After a school year unlike any other, Cleveland Public School’s graduating class of 2021 celebrated the end of 12 years of study on Friday and looked forward to the future. Inside Cleveland’s brand new gymnasium, families looked from the crowd and the bleachers as their students, clad in black caps and gowns marched in, ready to receive their diplomas.
The ceremony opened with a welcome address by class president Macey Ziebarth. Honor graduate Benjamin Holden took the stage and reminded the graduates their best days are ahead of them.
Student speakers Kaleb Schmidt and Ashley Aguiniga Chacon then reminisced on the many memories the tight-knit class of 34 made during their 12 years at Cleveland Public School. After the class walked through their memories of antics and pranks,, the audience viewed a memory slideshow created by the senior class.
The seniors didn’t forget the people who helped make it to their graduation day. In recognition of their parents, the graduates walked into the audience and gifted them an orange rose and a warm embrace.
Several students were also honored with prestigious scholarships. Two $1,000 scholarships were distributed in the memory of brothers and Cleveland graduates Mike and Andy Struck. Isaac Mueller received the Andy Struck Memorial scholarship and Halle McCabe received the Mike Struck Memorial scholarship for sharing similar qualities to the brothers. The school also gave out the Androli Award and Athena Award, recognizing students who regularly participated in athletics and activities, possessed good moral character and performed highly in academics. The scholarships went to Benjamin Holden and Macey Ziebarth.
The school then welcomed the faculty speaker chosen by the class of 2021, social studies teacher Brandon Gleason, who recounted the memories he shared with the seniors from one student attempting to find out what adult tv shows he watched to another taking years off his life for exposing him to the pink fluffy unicorn song.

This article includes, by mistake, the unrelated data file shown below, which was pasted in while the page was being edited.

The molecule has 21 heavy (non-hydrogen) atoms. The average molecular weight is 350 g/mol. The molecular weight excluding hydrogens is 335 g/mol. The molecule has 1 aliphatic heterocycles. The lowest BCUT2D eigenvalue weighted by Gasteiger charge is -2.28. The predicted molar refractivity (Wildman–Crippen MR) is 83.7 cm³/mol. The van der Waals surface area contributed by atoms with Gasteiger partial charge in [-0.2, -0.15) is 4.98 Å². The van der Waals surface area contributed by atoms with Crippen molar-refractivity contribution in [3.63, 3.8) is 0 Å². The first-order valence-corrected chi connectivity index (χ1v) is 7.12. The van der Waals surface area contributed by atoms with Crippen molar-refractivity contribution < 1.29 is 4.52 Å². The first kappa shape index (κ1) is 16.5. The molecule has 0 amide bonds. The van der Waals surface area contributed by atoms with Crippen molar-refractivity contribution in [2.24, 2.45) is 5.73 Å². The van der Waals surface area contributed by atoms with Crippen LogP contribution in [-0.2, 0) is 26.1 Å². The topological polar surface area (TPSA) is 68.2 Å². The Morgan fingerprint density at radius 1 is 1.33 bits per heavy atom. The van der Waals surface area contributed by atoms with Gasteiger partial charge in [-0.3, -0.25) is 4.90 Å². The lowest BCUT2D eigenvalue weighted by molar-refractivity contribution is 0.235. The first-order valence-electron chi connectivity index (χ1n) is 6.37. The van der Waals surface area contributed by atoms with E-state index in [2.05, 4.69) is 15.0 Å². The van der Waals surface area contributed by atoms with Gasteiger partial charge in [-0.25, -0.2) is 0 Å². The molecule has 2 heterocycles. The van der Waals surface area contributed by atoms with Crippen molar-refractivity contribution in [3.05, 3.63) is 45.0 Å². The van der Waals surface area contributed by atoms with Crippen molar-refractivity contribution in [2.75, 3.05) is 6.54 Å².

“You should be proud of everything you accomplished,” Gleason told the graduating class. “You persevered through a time unlike anything we’ve ever seen and you managed all sorts of things that previous classes have also endured and then had a whole new list of things like distance learning.”
Principal Scott Lusk also reflected on the unique challenges of the year. Though COVID-19 made education difficult, the trial by fire presented by the pandemic may help students prepare for challenges later in life.
“Instead of looking at the 2020-2021 school year as a negative, you’ll be gaining confidence, not fearfulness,’ said Lusk. “Confidence will allow you to tackle challenges, problems, and hiding from them is not an option. You can overcome the biggest obstacles with a positive can-do attitude and a great work ethic.”
After faculty and students finished their remarks, the graduates were invited on stage to receive their diplomas. One by one, the graduates marched forward, shaking the hand of School Board Chair Ron McCabe and exiting the other side of the stage with diploma in hand. The class turned their tassels to the side and exited the building to shake the hands of everyone who wished to congratulate them.